Bay City, MI

At the bottom of Saginaw Bay, this city of 34,000 is where I was born. I left in the early 70s, but it appears that home prices are just the same now. There are some decent houses under $50,000, and some really nice ones can be had for a little more than that.

Albany, GA

In the southwestern part of the state, Albany has around 75,000 residents. There dozens of homes listed for under $50,000 as of 2014.

Bradenton, FL

Bradenton is on the gulf, an hour or so south of Tampa. Although there are houses priced under $50,000 at the moment, they appear to need work. The best deals at the moment are probably the condos; nice ones start at about $40,000 to $45,000.

Tallahassee, FL

The capital of the state, Tallahassee has about 172,000 residents, and is less subject to hurricane damage than many of the other cities in Florida. There are huge tract of national forest and other public lands nearby. There are about 100 homes listed for sales for less than $50,000 at the moment, and not all of them are fixer uppers. Mobile homes on land are the cheapest options.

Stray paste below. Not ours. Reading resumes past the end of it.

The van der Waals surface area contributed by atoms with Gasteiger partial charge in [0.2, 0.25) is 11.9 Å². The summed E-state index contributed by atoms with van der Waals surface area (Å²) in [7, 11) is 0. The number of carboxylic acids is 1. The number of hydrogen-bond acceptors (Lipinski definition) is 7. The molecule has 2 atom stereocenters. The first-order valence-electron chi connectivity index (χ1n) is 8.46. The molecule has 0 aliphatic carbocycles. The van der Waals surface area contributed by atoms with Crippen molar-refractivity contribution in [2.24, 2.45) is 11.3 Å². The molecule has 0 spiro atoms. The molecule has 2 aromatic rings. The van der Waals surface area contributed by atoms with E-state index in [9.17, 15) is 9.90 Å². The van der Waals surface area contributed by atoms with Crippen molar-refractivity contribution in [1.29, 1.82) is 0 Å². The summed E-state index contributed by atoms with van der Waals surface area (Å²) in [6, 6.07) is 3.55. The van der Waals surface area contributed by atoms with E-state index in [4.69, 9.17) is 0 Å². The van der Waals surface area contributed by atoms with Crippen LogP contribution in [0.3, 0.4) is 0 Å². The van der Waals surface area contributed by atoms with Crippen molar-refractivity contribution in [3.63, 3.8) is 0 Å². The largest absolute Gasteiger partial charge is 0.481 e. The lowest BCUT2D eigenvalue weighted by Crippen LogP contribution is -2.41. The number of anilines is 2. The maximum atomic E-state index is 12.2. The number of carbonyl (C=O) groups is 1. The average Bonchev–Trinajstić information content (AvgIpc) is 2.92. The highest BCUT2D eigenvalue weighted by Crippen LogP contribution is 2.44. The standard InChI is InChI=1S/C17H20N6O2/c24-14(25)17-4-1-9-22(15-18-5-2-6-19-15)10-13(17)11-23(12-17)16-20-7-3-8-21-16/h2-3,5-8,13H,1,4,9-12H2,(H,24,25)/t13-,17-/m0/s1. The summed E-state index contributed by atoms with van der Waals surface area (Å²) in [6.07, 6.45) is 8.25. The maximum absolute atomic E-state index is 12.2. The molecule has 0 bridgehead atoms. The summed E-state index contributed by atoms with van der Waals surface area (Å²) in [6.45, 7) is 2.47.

Fort Lauderdale, FL

With 163,000 in the city and more surrounding it, Fort Lauderdale has all the basic amenities, including a good airport. It also has quite a few of the cheap homes for sale in Florida. I just found hundreds of condos listed for under $100,000, including some priced at less than $30,000. No typo there - property values have really fallen (although they have been rising for a while now). This may be a once-in-a-lifetime opportunity.

Erie, PA

Population 103,000. This city is (as you might have guessed) on Lake Erie, and has a cute downtown. You can still buy a house here for less than $50,000.

Detroit, Michigan

Yes, it is dying - it has been for generations. There are hundreds of homes for sale for $30,000 or less here - they start at a few hundred dollars!